In this episode, I chat with author Elizabeth L Silver about her new novel The Majority, women in the workplace and motherhood, teaching creative writing, and books.
Elizabeth L Silver is the author of The Majority , as well as the memoir, The Tincture of Time: A Memoir of (Medical) Uncertainty , and the novel, The Execution of Noa P. Singleton . Her work has been called “fantastic” by the Washington Post and “masterful” by The Wall Street Journal, has been published in seven languages, and optioned for film.
Elizabeth has been featured on PBS NewsHour, while her writing has appeared in The Washington Post, New York Magazine, The Guardian, Harper's Bazaar, McSweeney’s, The Dallas Morning News, Literary Hub, The Rumpus, The Los Angeles Review of Books, The Millions, among other publications, and she has been a recipient of residencies at several artist colonies in the United States, France, and Spain, including Ucross Foundation, Ragdale, Byrdcliffe Artist Colony, where she was the recipient of the Patterson Fellowship, A Room of Her Own Foundation, where she was a consultant, and the British Centre for Literary Translation.
She has also served as a judge for the PEN Center Literary Awards, UCLA’s James Kirkwood Literary Prize, AWP’s Kurt Brown Prize, twice served as a PEN in the Community Teaching Artist through PEN Center USA, where she curated a program teaching creative writing to prisoners in Lancaster, CA, for cancer patients and survivors with The Benjamin Center, and at a halfway house in Los Angeles; she has also served as a mentor in Fiction for AWP's Writer-to-Writer Program, and taught English as a Second Language in Costa Rica, writing and literature at Drexel University and St. Joseph’s University in Philadelphia. She currently teaches creative writing with the UCLA Writers Program.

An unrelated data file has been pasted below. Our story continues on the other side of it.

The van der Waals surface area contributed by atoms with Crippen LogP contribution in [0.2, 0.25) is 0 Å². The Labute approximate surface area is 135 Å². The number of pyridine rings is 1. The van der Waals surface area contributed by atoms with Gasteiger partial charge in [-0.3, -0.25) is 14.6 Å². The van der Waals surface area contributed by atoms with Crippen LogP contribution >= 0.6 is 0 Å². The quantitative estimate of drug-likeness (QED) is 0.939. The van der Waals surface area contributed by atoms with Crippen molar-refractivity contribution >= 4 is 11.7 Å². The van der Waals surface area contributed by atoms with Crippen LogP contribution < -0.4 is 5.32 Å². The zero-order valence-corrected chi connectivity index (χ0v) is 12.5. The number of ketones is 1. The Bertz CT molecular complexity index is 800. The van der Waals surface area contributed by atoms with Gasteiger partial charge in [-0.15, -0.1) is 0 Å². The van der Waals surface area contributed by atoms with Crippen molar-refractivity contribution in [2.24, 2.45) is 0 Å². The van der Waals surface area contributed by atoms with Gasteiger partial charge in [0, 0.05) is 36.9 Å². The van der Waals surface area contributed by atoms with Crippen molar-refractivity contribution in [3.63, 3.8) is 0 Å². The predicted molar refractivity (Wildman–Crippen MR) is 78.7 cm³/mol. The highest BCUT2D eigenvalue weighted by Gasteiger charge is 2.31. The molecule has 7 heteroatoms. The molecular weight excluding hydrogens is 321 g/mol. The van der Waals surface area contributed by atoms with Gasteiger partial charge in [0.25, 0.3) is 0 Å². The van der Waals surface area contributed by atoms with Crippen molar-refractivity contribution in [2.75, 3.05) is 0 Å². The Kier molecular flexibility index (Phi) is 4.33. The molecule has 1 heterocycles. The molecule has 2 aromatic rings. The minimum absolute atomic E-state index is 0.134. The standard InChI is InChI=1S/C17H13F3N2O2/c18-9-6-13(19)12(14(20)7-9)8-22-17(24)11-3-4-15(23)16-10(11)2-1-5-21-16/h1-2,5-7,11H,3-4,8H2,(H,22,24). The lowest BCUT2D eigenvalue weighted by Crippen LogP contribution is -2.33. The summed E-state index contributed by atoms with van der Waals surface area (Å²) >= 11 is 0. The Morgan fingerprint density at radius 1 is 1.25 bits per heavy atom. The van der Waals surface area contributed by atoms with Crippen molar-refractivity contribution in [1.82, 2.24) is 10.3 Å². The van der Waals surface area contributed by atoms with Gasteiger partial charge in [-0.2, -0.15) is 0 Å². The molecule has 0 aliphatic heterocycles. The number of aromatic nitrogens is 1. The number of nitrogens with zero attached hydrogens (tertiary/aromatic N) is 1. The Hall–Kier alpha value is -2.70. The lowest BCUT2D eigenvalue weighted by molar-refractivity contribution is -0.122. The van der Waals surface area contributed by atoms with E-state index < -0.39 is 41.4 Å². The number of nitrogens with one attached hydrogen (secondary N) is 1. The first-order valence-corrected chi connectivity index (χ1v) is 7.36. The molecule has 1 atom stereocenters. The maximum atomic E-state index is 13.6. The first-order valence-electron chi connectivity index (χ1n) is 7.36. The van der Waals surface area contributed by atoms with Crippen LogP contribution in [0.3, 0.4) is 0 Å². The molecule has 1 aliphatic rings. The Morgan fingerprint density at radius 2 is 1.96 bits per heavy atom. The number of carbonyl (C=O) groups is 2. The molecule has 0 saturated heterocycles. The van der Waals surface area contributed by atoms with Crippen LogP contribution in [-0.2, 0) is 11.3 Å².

A graduate of the University of Pennsylvania, the MFA program in Creative Writing from the University of East Anglia in England, and Temple University Beasley School of Law, Elizabeth has also worked as an attorney in California and Texas, where she was a judicial clerk for the Texas Court of Criminal Appeals, worked on death row cases in Texas, and subsequently in civil litigation in Los Angeles. She continues to keep a foot in the law, and her most recent legal (volunteer) work includes working on asylum cases at the Texas-Mexico border and with survivors of domestic violence in Los Angeles.
Elizabeth is also the founder and director of Onward Literary Mentoring, a program that connects writers with award-winning and best-selling authors for individual, tailored writing instruction.Support the show